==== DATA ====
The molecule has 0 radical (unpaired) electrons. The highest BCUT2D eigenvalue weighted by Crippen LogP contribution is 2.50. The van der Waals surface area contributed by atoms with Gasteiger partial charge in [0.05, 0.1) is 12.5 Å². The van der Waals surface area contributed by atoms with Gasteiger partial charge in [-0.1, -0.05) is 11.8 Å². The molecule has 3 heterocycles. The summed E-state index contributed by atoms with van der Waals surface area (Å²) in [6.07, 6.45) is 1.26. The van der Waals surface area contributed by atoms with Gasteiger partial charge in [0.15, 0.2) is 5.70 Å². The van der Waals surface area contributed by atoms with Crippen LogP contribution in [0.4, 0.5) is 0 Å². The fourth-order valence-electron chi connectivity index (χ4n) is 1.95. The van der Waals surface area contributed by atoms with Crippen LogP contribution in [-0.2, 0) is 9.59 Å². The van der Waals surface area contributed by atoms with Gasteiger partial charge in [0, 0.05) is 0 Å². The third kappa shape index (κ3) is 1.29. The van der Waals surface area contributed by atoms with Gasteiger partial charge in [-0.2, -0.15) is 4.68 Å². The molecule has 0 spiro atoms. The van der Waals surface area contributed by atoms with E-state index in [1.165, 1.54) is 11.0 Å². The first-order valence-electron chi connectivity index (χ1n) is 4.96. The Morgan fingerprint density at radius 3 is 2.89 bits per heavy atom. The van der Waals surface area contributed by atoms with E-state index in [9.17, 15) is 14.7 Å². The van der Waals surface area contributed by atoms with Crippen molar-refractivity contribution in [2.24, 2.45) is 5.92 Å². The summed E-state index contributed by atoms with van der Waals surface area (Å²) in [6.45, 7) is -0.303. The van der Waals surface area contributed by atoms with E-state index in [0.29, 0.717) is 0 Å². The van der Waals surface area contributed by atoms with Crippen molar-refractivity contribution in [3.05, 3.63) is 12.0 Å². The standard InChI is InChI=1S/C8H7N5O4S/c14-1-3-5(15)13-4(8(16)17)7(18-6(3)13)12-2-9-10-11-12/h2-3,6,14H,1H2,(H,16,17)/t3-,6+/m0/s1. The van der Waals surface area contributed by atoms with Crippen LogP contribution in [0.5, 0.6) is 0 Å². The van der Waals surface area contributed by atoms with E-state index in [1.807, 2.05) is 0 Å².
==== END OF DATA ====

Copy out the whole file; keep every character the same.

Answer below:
The molecule has 0 radical (unpaired) electrons. The highest BCUT2D eigenvalue weighted by Crippen LogP contribution is 2.50. The van der Waals surface area contributed by atoms with Gasteiger partial charge in [0.05, 0.1) is 12.5 Å². The van der Waals surface area contributed by atoms with Gasteiger partial charge in [-0.1, -0.05) is 11.8 Å². The molecule has 3 heterocycles. The summed E-state index contributed by atoms with van der Waals surface area (Å²) in [6.07, 6.45) is 1.26. The van der Waals surface area contributed by atoms with Gasteiger partial charge in [0.15, 0.2) is 5.70 Å². The van der Waals surface area contributed by atoms with Crippen LogP contribution in [0.4, 0.5) is 0 Å². The fourth-order valence-electron chi connectivity index (χ4n) is 1.95. The van der Waals surface area contributed by atoms with Crippen LogP contribution in [-0.2, 0) is 9.59 Å². The van der Waals surface area contributed by atoms with Gasteiger partial charge in [0, 0.05) is 0 Å². The third kappa shape index (κ3) is 1.29. The van der Waals surface area contributed by atoms with Gasteiger partial charge in [-0.2, -0.15) is 4.68 Å². The molecule has 0 spiro atoms. The van der Waals surface area contributed by atoms with E-state index in [1.165, 1.54) is 11.0 Å². The first-order valence-electron chi connectivity index (χ1n) is 4.96. The Morgan fingerprint density at radius 3 is 2.89 bits per heavy atom. The van der Waals surface area contributed by atoms with E-state index in [9.17, 15) is 14.7 Å². The van der Waals surface area contributed by atoms with Crippen molar-refractivity contribution in [2.24, 2.45) is 5.92 Å². The summed E-state index contributed by atoms with van der Waals surface area (Å²) in [6.45, 7) is -0.303. The van der Waals surface area contributed by atoms with E-state index in [0.29, 0.717) is 0 Å². The van der Waals surface area contributed by atoms with Crippen molar-refractivity contribution in [3.05, 3.63) is 12.0 Å². The standard InChI is InChI=1S/C8H7N5O4S/c14-1-3-5(15)13-4(8(16)17)7(18-6(3)13)12-2-9-10-11-12/h2-3,6,14H,1H2,(H,16,17)/t3-,6+/m0/s1. The van der Waals surface area contributed by atoms with Crippen LogP contribution in [0.5, 0.6) is 0 Å². The van der Waals surface area contributed by atoms with E-state index in [1.807, 2.05) is 0 Å².